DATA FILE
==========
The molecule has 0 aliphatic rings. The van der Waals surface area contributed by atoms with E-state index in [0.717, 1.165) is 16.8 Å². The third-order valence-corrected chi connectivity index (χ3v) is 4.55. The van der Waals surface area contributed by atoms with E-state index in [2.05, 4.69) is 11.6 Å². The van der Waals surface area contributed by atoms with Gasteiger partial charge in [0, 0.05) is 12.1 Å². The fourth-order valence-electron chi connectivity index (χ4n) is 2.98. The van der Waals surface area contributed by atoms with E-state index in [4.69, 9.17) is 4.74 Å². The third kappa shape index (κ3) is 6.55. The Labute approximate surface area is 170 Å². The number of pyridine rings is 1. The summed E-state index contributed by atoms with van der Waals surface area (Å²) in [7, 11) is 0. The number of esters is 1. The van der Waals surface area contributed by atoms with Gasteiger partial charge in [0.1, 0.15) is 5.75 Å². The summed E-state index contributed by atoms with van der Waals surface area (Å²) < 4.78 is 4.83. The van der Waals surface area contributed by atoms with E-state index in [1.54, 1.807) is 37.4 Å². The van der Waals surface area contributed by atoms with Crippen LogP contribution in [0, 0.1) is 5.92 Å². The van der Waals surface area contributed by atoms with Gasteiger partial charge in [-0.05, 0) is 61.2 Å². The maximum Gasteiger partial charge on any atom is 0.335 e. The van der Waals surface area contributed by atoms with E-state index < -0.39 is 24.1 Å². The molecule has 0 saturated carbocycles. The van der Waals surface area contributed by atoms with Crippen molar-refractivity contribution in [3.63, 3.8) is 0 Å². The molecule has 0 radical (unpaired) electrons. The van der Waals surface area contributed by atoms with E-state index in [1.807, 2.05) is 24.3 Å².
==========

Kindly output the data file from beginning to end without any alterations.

The molecule has 0 aliphatic rings. The van der Waals surface area contributed by atoms with E-state index in [0.717, 1.165) is 16.8 Å². The third-order valence-corrected chi connectivity index (χ3v) is 4.55. The van der Waals surface area contributed by atoms with E-state index in [2.05, 4.69) is 11.6 Å². The van der Waals surface area contributed by atoms with Gasteiger partial charge in [0, 0.05) is 12.1 Å². The fourth-order valence-electron chi connectivity index (χ4n) is 2.98. The van der Waals surface area contributed by atoms with E-state index in [4.69, 9.17) is 4.74 Å². The third kappa shape index (κ3) is 6.55. The Labute approximate surface area is 170 Å². The number of pyridine rings is 1. The summed E-state index contributed by atoms with van der Waals surface area (Å²) in [7, 11) is 0. The number of esters is 1. The van der Waals surface area contributed by atoms with Gasteiger partial charge in [0.1, 0.15) is 5.75 Å². The summed E-state index contributed by atoms with van der Waals surface area (Å²) < 4.78 is 4.83. The van der Waals surface area contributed by atoms with E-state index in [1.54, 1.807) is 37.4 Å². The van der Waals surface area contributed by atoms with Crippen LogP contribution in [0, 0.1) is 5.92 Å². The van der Waals surface area contributed by atoms with Gasteiger partial charge in [-0.05, 0) is 61.2 Å². The maximum Gasteiger partial charge on any atom is 0.335 e. The van der Waals surface area contributed by atoms with E-state index < -0.39 is 24.1 Å². The molecule has 0 saturated carbocycles. The van der Waals surface area contributed by atoms with Crippen molar-refractivity contribution in [3.63, 3.8) is 0 Å². The molecule has 0 radical (unpaired) electrons. The van der Waals surface area contributed by atoms with E-state index in [1.807, 2.05) is 24.3 Å².